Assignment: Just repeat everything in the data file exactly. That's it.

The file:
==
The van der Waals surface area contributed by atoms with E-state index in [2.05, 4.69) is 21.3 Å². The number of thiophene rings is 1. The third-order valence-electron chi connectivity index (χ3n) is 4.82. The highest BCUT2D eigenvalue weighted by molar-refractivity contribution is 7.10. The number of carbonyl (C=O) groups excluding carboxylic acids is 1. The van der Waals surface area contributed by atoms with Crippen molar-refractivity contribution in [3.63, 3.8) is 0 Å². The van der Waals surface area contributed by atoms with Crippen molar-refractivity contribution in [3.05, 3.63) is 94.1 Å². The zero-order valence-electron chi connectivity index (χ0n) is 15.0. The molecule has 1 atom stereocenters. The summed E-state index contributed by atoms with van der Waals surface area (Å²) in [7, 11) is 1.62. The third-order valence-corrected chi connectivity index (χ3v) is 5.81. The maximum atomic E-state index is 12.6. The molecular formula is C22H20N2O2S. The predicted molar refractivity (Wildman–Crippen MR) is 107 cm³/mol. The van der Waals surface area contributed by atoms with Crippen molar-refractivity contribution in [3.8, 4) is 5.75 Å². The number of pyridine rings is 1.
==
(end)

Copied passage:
The van der Waals surface area contributed by atoms with E-state index in [2.05, 4.69) is 21.3 Å². The number of thiophene rings is 1. The third-order valence-electron chi connectivity index (χ3n) is 4.82. The highest BCUT2D eigenvalue weighted by molar-refractivity contribution is 7.10. The number of carbonyl (C=O) groups excluding carboxylic acids is 1. The van der Waals surface area contributed by atoms with Crippen molar-refractivity contribution in [3.63, 3.8) is 0 Å². The van der Waals surface area contributed by atoms with Crippen molar-refractivity contribution in [3.05, 3.63) is 94.1 Å². The zero-order valence-electron chi connectivity index (χ0n) is 15.0. The molecule has 1 atom stereocenters. The summed E-state index contributed by atoms with van der Waals surface area (Å²) in [7, 11) is 1.62. The third-order valence-corrected chi connectivity index (χ3v) is 5.81. The maximum atomic E-state index is 12.6. The molecular formula is C22H20N2O2S. The predicted molar refractivity (Wildman–Crippen MR) is 107 cm³/mol. The van der Waals surface area contributed by atoms with Crippen molar-refractivity contribution in [3.8, 4) is 5.75 Å². The number of pyridine rings is 1.